However, 2 of these patients with EHPVO presented as re-bleeders after previous variceal sclerosis and were managed by additional sclerotherapy sessions.
The study cohort had a nearly even distribution of EHPVO and intrahepatic disease as a cause of varices, allowing us to compare modes of sclerotherapy and determine if outcome was influenced by underlying aetiology.
Early portoenterostomy and LT availability have contributed to a higher incidence of children requiring sclerotherapy for intrahepatic portal hypertension compared with the Hill and Bowie (8) study where most patients had EHPVO.
In this study, more children with intrahepatic disease than EHPVO bled within the first 2 years of life.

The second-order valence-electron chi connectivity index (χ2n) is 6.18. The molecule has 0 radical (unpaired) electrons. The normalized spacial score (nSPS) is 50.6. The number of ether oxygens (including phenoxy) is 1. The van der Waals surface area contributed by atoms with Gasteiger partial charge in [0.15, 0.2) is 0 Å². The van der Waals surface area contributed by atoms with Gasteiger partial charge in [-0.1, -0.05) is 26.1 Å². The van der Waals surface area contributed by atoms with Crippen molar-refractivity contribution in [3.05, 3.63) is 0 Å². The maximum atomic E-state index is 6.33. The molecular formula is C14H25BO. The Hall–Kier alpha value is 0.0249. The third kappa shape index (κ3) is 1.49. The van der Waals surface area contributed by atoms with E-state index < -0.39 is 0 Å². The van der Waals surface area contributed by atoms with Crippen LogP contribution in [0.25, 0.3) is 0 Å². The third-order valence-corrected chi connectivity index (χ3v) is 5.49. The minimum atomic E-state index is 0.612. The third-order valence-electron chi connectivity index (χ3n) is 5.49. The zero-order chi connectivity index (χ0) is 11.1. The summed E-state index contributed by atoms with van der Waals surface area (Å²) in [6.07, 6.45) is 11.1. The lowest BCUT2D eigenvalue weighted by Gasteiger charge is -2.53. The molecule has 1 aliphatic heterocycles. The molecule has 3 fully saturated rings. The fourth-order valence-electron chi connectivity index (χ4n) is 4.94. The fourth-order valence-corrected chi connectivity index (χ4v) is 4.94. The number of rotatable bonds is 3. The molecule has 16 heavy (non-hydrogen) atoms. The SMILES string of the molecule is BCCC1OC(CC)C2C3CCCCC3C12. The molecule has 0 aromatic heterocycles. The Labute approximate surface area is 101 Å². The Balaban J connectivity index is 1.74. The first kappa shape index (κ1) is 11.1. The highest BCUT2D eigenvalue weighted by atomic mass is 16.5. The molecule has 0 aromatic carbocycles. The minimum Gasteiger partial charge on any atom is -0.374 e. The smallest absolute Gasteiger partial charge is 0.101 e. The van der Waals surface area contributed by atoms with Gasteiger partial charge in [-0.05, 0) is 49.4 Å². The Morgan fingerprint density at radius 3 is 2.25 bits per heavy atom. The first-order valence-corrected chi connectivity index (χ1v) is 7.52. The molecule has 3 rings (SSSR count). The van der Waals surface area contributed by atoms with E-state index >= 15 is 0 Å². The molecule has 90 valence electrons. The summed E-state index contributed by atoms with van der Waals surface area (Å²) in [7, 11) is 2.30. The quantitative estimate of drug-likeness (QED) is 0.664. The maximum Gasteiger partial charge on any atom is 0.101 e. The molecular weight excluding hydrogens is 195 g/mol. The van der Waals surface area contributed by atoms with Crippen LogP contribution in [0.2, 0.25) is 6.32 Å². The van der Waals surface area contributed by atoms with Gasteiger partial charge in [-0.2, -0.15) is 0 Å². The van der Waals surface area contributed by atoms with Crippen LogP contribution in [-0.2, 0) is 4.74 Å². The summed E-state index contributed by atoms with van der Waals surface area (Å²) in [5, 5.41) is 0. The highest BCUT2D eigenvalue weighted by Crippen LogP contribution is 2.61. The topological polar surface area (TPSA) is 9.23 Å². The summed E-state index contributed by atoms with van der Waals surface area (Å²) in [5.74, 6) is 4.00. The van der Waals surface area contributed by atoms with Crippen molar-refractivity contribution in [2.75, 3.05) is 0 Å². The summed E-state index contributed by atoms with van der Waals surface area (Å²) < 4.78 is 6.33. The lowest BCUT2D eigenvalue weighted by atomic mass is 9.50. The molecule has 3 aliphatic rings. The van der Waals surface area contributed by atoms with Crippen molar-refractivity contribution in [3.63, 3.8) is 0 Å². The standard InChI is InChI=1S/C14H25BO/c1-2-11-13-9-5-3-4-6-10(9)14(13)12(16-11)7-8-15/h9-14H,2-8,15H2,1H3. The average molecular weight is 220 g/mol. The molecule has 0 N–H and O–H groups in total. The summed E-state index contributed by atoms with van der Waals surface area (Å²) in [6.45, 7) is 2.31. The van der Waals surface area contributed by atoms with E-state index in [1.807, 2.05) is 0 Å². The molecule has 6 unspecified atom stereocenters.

In contrast to other studies, (2,9,10) the success rate with sclerotherapy alone on EHPVO was 20.
There is, to date, no consensus on EHPVO management.
8% of EHPVO and 30% of intrahepatic disease patients had gastric varices.
4% with EHPVO presented with variceal bleeding were aged <3 years, sclerotherapy and octreotide have to be used as a first treatment option and subsequently sclerotherapy alone in controlling variceal bleeding while awaiting LT or an appropriate shunt procedure in EHPVO.